Hack reluctantly joined a neighbor who played the game on the practice green at her local course, but once she started playing in earnest, she gave up other sports. She won the Kentucky high school championship in 2012.

Hack competed in the 2014 U.S. Girls’ Junior at Forest Highlands in Flagstaff, Ariz., where she qualified for match play, losing in the first round. This week’s championship is the first professional golf event she has ever attended.

“We’re a football family,” said Hack, whose uncle, Billy Haskins, played football at UK. “Getting experience and having a good time is all I want to do.”

Strategy Critical at CordeValle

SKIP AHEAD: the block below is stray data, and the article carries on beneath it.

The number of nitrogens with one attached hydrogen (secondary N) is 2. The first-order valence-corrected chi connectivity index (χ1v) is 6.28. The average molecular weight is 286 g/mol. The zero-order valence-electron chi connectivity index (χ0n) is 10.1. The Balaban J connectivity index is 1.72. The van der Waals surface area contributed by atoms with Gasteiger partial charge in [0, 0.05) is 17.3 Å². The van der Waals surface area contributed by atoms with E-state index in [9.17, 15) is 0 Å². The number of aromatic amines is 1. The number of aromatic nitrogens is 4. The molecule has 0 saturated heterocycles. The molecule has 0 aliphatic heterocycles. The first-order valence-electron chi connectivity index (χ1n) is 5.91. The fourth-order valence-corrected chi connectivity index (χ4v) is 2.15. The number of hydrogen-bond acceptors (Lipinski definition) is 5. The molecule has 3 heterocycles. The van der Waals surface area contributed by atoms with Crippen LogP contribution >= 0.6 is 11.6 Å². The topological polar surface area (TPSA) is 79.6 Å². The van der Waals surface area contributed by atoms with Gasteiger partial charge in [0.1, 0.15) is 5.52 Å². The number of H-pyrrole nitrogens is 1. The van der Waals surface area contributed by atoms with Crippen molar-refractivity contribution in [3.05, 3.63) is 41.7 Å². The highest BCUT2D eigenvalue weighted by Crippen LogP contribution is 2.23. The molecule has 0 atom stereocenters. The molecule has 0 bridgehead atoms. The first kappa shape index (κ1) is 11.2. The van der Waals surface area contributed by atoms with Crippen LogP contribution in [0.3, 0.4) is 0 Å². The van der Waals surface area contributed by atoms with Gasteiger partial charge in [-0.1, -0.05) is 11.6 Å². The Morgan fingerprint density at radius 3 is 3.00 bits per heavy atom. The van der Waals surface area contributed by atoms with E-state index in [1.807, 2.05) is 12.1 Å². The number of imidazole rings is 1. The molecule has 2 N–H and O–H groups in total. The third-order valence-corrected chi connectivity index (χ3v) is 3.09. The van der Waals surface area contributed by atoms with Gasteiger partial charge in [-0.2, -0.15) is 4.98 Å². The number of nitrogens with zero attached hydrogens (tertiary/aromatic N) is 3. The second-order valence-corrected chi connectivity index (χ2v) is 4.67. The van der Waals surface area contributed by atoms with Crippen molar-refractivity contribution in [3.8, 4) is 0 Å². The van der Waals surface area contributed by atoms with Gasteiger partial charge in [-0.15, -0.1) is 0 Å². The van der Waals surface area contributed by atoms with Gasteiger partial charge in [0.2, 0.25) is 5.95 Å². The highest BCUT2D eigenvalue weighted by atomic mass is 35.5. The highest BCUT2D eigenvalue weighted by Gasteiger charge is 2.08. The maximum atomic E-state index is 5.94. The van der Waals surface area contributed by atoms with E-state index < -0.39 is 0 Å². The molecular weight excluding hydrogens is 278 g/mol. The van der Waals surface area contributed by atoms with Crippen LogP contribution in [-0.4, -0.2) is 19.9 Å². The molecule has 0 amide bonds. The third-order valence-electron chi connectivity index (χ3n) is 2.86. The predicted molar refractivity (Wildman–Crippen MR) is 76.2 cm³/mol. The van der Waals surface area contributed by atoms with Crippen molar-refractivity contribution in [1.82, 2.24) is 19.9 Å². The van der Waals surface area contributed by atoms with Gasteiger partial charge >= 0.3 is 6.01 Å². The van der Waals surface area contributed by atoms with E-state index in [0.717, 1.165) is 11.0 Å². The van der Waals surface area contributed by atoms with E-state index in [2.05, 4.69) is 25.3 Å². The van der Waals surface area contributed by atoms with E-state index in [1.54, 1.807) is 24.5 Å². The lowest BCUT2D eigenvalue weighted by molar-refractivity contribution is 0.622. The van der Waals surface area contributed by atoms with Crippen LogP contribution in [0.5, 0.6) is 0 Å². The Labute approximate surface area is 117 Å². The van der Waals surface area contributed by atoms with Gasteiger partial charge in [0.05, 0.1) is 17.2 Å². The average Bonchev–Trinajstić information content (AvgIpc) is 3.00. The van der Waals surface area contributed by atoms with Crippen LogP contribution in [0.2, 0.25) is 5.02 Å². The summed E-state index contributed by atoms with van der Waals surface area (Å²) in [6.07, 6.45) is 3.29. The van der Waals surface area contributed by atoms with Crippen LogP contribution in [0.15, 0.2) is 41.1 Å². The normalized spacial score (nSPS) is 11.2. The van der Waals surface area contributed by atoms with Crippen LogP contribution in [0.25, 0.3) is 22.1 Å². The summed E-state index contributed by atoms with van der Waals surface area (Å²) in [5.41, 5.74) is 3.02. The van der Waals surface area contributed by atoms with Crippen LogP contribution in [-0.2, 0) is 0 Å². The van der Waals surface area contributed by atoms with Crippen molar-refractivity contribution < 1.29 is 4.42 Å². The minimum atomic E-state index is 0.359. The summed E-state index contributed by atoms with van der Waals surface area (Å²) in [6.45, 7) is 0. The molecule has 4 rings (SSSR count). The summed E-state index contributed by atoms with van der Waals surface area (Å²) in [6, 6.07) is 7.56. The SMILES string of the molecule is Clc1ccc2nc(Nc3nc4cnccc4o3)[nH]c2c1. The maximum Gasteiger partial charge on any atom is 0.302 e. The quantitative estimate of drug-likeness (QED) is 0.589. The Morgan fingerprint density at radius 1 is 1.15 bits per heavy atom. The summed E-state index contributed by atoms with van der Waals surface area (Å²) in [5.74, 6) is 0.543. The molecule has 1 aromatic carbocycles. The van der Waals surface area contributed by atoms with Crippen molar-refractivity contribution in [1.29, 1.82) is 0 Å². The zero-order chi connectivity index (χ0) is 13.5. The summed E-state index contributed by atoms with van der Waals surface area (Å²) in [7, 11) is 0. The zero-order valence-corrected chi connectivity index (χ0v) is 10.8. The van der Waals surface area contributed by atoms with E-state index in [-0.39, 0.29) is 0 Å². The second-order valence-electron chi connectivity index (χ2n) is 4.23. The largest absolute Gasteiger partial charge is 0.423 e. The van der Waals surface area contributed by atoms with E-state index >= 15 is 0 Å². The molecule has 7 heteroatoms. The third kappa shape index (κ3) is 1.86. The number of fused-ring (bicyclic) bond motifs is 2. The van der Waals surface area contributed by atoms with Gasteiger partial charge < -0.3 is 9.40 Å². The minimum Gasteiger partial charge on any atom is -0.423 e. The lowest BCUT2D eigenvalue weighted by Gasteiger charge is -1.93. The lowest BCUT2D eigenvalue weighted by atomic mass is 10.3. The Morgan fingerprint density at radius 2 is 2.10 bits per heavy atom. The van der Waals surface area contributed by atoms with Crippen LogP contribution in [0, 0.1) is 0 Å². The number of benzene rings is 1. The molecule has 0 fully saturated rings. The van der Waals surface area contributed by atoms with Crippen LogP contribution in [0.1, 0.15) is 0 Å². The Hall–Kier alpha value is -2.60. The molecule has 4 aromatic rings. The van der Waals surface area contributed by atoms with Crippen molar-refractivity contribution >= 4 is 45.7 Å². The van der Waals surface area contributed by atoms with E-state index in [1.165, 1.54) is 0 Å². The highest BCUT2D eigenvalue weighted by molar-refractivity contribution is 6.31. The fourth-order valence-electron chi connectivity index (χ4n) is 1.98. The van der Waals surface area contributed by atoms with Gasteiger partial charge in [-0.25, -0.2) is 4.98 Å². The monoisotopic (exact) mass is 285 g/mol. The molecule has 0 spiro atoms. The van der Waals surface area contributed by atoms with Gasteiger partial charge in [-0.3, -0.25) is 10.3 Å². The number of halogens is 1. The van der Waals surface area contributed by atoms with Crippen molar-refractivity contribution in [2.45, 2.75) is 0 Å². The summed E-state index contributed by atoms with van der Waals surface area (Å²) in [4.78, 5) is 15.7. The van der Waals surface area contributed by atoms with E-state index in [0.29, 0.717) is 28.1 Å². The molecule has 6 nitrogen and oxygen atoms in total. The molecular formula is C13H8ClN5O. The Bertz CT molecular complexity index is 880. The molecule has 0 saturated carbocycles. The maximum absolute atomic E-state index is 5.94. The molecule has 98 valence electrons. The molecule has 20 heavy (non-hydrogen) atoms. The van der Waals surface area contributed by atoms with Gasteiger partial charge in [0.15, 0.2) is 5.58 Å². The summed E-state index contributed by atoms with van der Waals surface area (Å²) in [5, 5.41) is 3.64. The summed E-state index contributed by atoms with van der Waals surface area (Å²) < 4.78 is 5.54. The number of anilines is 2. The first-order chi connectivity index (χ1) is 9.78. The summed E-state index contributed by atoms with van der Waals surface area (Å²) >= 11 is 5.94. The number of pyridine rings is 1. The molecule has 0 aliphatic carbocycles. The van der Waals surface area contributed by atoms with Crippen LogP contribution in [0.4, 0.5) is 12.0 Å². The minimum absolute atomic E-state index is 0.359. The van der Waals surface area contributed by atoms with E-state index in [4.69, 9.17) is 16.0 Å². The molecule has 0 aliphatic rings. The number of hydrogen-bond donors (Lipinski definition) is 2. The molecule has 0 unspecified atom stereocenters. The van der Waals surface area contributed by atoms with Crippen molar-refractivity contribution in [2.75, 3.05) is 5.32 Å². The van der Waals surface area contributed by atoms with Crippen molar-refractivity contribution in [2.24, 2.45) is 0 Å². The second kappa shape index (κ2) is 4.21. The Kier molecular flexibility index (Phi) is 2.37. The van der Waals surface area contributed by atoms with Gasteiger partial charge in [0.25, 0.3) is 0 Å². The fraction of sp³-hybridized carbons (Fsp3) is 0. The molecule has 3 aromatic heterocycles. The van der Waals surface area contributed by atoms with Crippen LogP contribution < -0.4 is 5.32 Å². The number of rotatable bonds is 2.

Ben Kimball, the championship director who is responsible for course setup this week, highlighted a few holes on Wednesday ahead of Round 1:

No. 4, 210 yards, par 3: This will be the longest par 3 that the players face this week. It is significantly downhill, so it will play less than the card indicates, but as it’s one of the higher points on the course, it will be impacted by the wind. We may see players utilize the approach in front of this green to help get the ball close, but that will require a very precise shot and perhaps a little bit of luck. It’s very likely you will see us use a variety of teeing grounds on this hole.